The Prime of Miss Jean Brodie: Like Dead Poet’s Society, this movie seems to settle on the theme of carpe diem. But it goes further in exploring the danger of it, more widely engaging in politics and ideology, in addition to education.
The Matrix: The synthetic blending of science fiction, philosophy, mythical and biblical references, and top-notch cinematography makes a very intelligent entertainment (or entertaining intelligent discourse?)
Before Sunrise: This movie presents a beautiful look on youth, love, and traveling.
Serial Mom: Artistic mischievousness at its peak
Songs / Music:
Hans Zimmer’s score for Gladiator: This score is soothing yet still dynamic.
Michael Jackson’s “We’ve Had Enough”: A not well-known gem by Michael Jackson. This song starts as a ballad but gradually develops into a chant with a profound message. The melody, the beat, the voice, and the message create a great harmony.
Carole King’s “Beautiful”: This song is powerful, truthful, and positive, one that gives me strength.
Shinee’s “Lucifer”: A song by the Korean idol group Shinee. This addictive electronic dance song achieves the effect of an incantation.
The Wire: The most comprehensive depiction of the way of the world, from the underground (drug dealing) to the top tier (politics), and other related areas (education, journalism, and commerce).
Arrested Development: The highest form of irony and satire
Who/what inspires you?
Inspiration usually comes when I am in the theatre as an audience member. Sometimes watching a bad production gives me inspiration to create something good, or watching a good production gives me the inspiration to create something just as good, or better.
What is your dream project?
Building a theatre devoted to staging plays of German Romanticism (Goethe, Schiller, Tieck, Grabbe, Georg Büchner)
Enhancing exchange of theatre between America and Korea.
If you could choose a team of five collaborators, living or dead, who would you choose?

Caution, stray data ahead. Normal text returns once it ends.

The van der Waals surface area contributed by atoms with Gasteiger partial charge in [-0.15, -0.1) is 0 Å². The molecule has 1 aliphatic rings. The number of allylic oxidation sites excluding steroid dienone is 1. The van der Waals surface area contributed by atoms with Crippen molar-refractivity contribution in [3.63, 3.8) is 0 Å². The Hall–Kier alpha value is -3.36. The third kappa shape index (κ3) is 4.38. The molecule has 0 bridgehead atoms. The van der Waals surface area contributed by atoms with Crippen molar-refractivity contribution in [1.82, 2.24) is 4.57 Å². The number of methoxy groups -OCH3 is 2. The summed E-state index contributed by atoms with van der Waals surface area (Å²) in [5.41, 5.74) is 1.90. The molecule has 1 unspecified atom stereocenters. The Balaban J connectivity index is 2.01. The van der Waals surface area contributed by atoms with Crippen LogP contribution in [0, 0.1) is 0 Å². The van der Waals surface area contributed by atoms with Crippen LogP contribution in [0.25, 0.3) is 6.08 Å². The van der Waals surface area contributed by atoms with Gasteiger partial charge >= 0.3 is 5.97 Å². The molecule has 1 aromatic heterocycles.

Liesl Tommy (Director), Elizabeth LeCompte (Director), Judith Malina (Director), Ivo Van Hove (Director), Elinor Fuchs (Theatre Scholar)
What are you working on right now?
My doctoral dissertation: “Behind Romantic Irony: How 18th-Century English Self-Reflective Satire Anticipated a New German Drama.”
What’s up next for you?
I will be contributing an article on Intercultural Dramaturgy to the forthcoming The Routledge Companion to Dramaturgy.
I will be teaching a dramaturgy workshop at the University of Nebraska at Omaha in May.
I will be participating in the MATC (Mid-America Theatre Conference) Conference in St. Louis, MO, in March and the ATHE (Association for Theatre in Higher Education) Conference in Orlando, FL, in August.
What advice would you like to impart to aspiring dramaturgs?
Keep exploring new roles you can fulfil as a dramaturg and a theatre artist
Keep exploring how your role as a dramaturg can serve the art and the society
Always bring a positive presence.
Thank you, Walter!
Read the original article by Laura Esti Miller at 2AMt. Reposted with permission.
Photo by Hanife Schulte
This post was written by the author in their personal capacity.The opinions expressed in this article are the author’s own and do not reflect the view of The Theatre Times, their staff or collaborators.
This post was written by Walter Byongsok Chon.